The somatotropic axis in critical illness : Effect of continuous growth hormone (GH)-releasing hormone and GH-releasing peptide-2 infusion. / Van Den Berghe, Greet; De Zegher, Francis; Veldhuis, Johannes D; Wouters, Pieter; Awouters, Mariet; Verbruggen, Werner; Schetz, Miet; Verwaest, Charles; Lauwers, Peter; Bouillon, Roger; Bowers, Cyril Y.

In: Journal of Clinical Endocrinology and Metabolism, Vol. 82, No. 2, 1997, p. 590-599.

Research output: Contribution to journalArticle

Van Den Berghe, G, De Zegher, F, Veldhuis, JD, Wouters, P, Awouters, M, Verbruggen, W, Schetz, M, Verwaest, C, Lauwers, P, Bouillon, R & Bowers, CY 1997, 'The somatotropic axis in critical illness: Effect of continuous growth hormone (GH)-releasing hormone and GH-releasing peptide-2 infusion', Journal of Clinical Endocrinology and Metabolism, vol. 82, no. 2, pp. 590-599. https://doi.org/10.1210/jc.82.2.590
Van Den Berghe, Greet ; De Zegher, Francis ; Veldhuis, Johannes D ; Wouters, Pieter ; Awouters, Mariet ; Verbruggen, Werner ; Schetz, Miet ; Verwaest, Charles ; Lauwers, Peter ; Bouillon, Roger ; Bowers, Cyril Y. / The somatotropic axis in critical illness : Effect of continuous growth hormone (GH)-releasing hormone and GH-releasing peptide-2 infusion. In: Journal of Clinical Endocrinology and Metabolism. 1997 ; Vol. 82, No. 2. pp. 590-599.
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T1 - The somatotropic axis in critical illness

T2 - Effect of continuous growth hormone (GH)-releasing hormone and GH-releasing peptide-2 infusion

AU - Van Den Berghe, Greet

AU - De Zegher, Francis

AU - Veldhuis, Johannes D

AU - Wouters, Pieter

AU - Awouters, Mariet

AU - Verbruggen, Werner

AU - Schetz, Miet

AU - Verwaest, Charles

AU - Lauwers, Peter

AU - Bouillon, Roger

AU - Bowers, Cyril Y.

PY - 1997

Y1 - 1997

N2 - Prolonged critical illness is characterized by protein hypercatabolism and preservation of fat depots, associated with blunted GH secretion, elevated serum cortisol levels, and low insulin-like growth factor I (IGF-I) concentrations. In this condition, GH is readily released in response to a bolus of GHRH and GH-releasing peptide-2 (GHRP-2) and, paradoxically, to TRH. We further explored the altered somatotropic axis and cortisol secretion in critical illness by examining the effects of continuous GHRH and/or GHRP-2 infusion. Twenty-six critically ill adults (mean age ± SEM, 63 ± 2 yr) were studied during 2 consecutive nights (2100-0600 h). According to a weighed randomization, they received one of four combinations of infusions within a randomized cross-over design for each combination: placebo (one night) and GHRP-2 (the other night; n = 10), placebo and GHRH (n = 4), GHRH and GHRP-2 (n = 6), and GHRP-2 and GHRH plus GHRP-2 (n = 6). The peptide infusions (duration, 21 h) were started after a bolus of 1 μg/kg at 0900 h and infused (1 μg/kg/h) until 0600 h. Serum concentrations of GH were determined every 20 min, cortisol every hour, and IGF-I at 2100 and 0600 h on each study night. The placebo profiles showed pulsatile GH secretion with low secretory burst amplitude [0.062 ± 0.008 μg/L distribution volume (L(v)l/min], high burst frequency (6.6 ± 0.4 events/9 h), and detectable basal secretion (0.041 ± 0.009 μg/L(v)/min) in the face of low serum IGF-I (106 ± 11 μg/L). IGF-I correlated positively and significantly with the basal component, the pulsatile component, and the total amount of nightly GH secretion. GHRH elicited a 2- to 3-fold increase in the mean GH concentration (P = 0.006), the GH secretory burst amplitude (P = 0.007), and basal GH secretion (P = 0.03). GHRP-2 provoked a 4- to 6-fold increase in the mean GH concentration (P < 0.0001), the GH secretory burst amplitude (P = 0.002), and basal GH secretion (P = 0.0007), which were associated with a 61 ± 13% increase in serum IGF-I within 24 h (P = 0.02). Compared to GHRP-2 alone, GHRH plus GHRP-2 elicited a further 2-fold increase in the mean GH concentration (P = 0.04) and GH basal secretion (P = 0.02), and an additional 40 ± 6% rise in serum IGF-I (P = 0.04). GHRH and GHRP-2 infusion did not alter elevated cortisol levels. In critically ill adults, low serum IGF-I levels were positively correlated with diminished pulsatile and increased basal GH secretion. Both basal and pulsatile GH secretion were moderately increased by continuous infusion of GHRH, substantially increased by GHRP-2, and strikingly increased by GHRH plus GHRP-2. GHRP-2 alone or combined with GHRH elicited a robust rise in circulating IGF-I levels within 24 h without altering serum cortisol levels. These findings open perspectives for GH secretagognes as potential antagonists of the catabolic state in critical care medicine.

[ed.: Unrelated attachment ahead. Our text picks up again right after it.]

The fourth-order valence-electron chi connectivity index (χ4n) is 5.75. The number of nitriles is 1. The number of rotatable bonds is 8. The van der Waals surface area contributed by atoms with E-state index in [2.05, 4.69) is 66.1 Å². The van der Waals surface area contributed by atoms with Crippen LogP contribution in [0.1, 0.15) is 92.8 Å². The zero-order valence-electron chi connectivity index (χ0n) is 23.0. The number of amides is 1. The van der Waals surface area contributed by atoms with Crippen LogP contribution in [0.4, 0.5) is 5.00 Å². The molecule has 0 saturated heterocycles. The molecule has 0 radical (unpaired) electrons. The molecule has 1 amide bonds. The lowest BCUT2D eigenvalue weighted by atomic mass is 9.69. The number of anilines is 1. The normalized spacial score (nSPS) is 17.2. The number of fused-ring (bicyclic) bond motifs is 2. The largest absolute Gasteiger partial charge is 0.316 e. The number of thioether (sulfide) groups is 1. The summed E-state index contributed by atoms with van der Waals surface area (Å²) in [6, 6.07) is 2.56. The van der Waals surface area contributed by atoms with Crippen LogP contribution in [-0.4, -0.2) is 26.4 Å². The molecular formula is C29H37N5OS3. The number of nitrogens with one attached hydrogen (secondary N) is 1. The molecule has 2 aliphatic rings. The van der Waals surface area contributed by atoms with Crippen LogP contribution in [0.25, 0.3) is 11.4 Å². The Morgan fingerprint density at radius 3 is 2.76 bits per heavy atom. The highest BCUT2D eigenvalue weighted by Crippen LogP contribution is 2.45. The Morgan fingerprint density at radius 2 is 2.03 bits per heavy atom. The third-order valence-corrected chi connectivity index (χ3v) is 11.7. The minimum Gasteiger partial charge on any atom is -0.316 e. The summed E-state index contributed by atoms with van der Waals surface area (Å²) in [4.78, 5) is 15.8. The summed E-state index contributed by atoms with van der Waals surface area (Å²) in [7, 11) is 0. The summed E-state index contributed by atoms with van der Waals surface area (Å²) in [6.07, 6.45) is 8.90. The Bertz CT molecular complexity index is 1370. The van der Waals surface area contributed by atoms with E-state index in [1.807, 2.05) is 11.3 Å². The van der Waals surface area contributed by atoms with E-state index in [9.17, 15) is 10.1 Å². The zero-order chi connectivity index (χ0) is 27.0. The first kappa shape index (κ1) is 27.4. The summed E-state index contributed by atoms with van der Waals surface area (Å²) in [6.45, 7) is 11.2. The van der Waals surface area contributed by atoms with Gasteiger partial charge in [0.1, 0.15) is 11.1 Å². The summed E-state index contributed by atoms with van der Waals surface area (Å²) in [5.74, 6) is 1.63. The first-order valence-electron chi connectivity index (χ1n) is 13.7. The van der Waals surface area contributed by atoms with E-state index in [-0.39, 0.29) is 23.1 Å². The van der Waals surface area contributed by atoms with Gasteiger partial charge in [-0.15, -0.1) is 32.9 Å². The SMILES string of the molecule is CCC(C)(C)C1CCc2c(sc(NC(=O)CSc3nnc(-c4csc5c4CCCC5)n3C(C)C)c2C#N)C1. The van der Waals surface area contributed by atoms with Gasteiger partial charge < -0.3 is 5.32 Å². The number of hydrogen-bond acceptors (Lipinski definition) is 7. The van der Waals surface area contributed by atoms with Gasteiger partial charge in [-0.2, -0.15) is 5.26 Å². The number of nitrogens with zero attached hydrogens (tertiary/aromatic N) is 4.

AB - Prolonged critical illness is characterized by protein hypercatabolism and preservation of fat depots, associated with blunted GH secretion, elevated serum cortisol levels, and low insulin-like growth factor I (IGF-I) concentrations. In this condition, GH is readily released in response to a bolus of GHRH and GH-releasing peptide-2 (GHRP-2) and, paradoxically, to TRH. We further explored the altered somatotropic axis and cortisol secretion in critical illness by examining the effects of continuous GHRH and/or GHRP-2 infusion. Twenty-six critically ill adults (mean age ± SEM, 63 ± 2 yr) were studied during 2 consecutive nights (2100-0600 h). According to a weighed randomization, they received one of four combinations of infusions within a randomized cross-over design for each combination: placebo (one night) and GHRP-2 (the other night; n = 10), placebo and GHRH (n = 4), GHRH and GHRP-2 (n = 6), and GHRP-2 and GHRH plus GHRP-2 (n = 6). The peptide infusions (duration, 21 h) were started after a bolus of 1 μg/kg at 0900 h and infused (1 μg/kg/h) until 0600 h. Serum concentrations of GH were determined every 20 min, cortisol every hour, and IGF-I at 2100 and 0600 h on each study night. The placebo profiles showed pulsatile GH secretion with low secretory burst amplitude [0.062 ± 0.008 μg/L distribution volume (L(v)l/min], high burst frequency (6.6 ± 0.4 events/9 h), and detectable basal secretion (0.041 ± 0.009 μg/L(v)/min) in the face of low serum IGF-I (106 ± 11 μg/L). IGF-I correlated positively and significantly with the basal component, the pulsatile component, and the total amount of nightly GH secretion. GHRH elicited a 2- to 3-fold increase in the mean GH concentration (P = 0.006), the GH secretory burst amplitude (P = 0.007), and basal GH secretion (P = 0.03). GHRP-2 provoked a 4- to 6-fold increase in the mean GH concentration (P < 0.0001), the GH secretory burst amplitude (P = 0.002), and basal GH secretion (P = 0.0007), which were associated with a 61 ± 13% increase in serum IGF-I within 24 h (P = 0.02). Compared to GHRP-2 alone, GHRH plus GHRP-2 elicited a further 2-fold increase in the mean GH concentration (P = 0.04) and GH basal secretion (P = 0.02), and an additional 40 ± 6% rise in serum IGF-I (P = 0.04). GHRH and GHRP-2 infusion did not alter elevated cortisol levels. In critically ill adults, low serum IGF-I levels were positively correlated with diminished pulsatile and increased basal GH secretion. Both basal and pulsatile GH secretion were moderately increased by continuous infusion of GHRH, substantially increased by GHRP-2, and strikingly increased by GHRH plus GHRP-2. GHRP-2 alone or combined with GHRH elicited a robust rise in circulating IGF-I levels within 24 h without altering serum cortisol levels. These findings open perspectives for GH secretagognes as potential antagonists of the catabolic state in critical care medicine.